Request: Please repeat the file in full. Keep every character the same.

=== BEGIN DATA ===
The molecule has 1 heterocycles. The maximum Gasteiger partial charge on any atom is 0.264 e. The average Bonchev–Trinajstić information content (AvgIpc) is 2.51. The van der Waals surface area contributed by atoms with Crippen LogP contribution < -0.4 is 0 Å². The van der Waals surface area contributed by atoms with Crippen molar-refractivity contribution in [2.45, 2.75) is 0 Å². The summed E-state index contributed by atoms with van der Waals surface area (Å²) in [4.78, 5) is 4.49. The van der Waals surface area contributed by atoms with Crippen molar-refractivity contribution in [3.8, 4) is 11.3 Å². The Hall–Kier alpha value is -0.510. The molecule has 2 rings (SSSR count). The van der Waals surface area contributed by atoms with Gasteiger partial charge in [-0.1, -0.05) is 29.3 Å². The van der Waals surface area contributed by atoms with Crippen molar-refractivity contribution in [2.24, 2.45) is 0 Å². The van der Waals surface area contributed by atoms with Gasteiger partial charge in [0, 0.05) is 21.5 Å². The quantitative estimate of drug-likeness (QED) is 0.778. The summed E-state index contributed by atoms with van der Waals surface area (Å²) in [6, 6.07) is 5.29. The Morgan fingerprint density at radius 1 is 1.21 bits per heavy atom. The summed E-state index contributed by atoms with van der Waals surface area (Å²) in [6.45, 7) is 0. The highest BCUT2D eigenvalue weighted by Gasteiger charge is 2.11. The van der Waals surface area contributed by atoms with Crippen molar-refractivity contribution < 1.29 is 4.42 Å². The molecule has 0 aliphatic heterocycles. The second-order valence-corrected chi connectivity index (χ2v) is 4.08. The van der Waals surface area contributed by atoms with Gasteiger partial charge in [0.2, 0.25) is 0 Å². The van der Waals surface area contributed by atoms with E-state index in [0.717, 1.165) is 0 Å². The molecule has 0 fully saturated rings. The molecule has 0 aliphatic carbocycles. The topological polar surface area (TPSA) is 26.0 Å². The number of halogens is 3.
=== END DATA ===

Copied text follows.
The molecule has 1 heterocycles. The maximum Gasteiger partial charge on any atom is 0.264 e. The average Bonchev–Trinajstić information content (AvgIpc) is 2.51. The van der Waals surface area contributed by atoms with Crippen LogP contribution < -0.4 is 0 Å². The van der Waals surface area contributed by atoms with Crippen molar-refractivity contribution in [2.45, 2.75) is 0 Å². The summed E-state index contributed by atoms with van der Waals surface area (Å²) in [4.78, 5) is 4.49. The van der Waals surface area contributed by atoms with Crippen molar-refractivity contribution in [3.8, 4) is 11.3 Å². The Hall–Kier alpha value is -0.510. The molecule has 2 rings (SSSR count). The van der Waals surface area contributed by atoms with Gasteiger partial charge in [-0.1, -0.05) is 29.3 Å². The van der Waals surface area contributed by atoms with Crippen molar-refractivity contribution in [2.24, 2.45) is 0 Å². The van der Waals surface area contributed by atoms with Gasteiger partial charge in [0, 0.05) is 21.5 Å². The quantitative estimate of drug-likeness (QED) is 0.778. The summed E-state index contributed by atoms with van der Waals surface area (Å²) in [6, 6.07) is 5.29. The Morgan fingerprint density at radius 1 is 1.21 bits per heavy atom. The summed E-state index contributed by atoms with van der Waals surface area (Å²) in [6.45, 7) is 0. The highest BCUT2D eigenvalue weighted by Gasteiger charge is 2.11. The van der Waals surface area contributed by atoms with Crippen molar-refractivity contribution < 1.29 is 4.42 Å². The molecule has 0 aliphatic heterocycles. The second-order valence-corrected chi connectivity index (χ2v) is 4.08. The van der Waals surface area contributed by atoms with Gasteiger partial charge in [0.2, 0.25) is 0 Å². The van der Waals surface area contributed by atoms with E-state index in [0.717, 1.165) is 0 Å². The molecule has 0 fully saturated rings. The molecule has 0 aliphatic carbocycles. The topological polar surface area (TPSA) is 26.0 Å². The number of halogens is 3.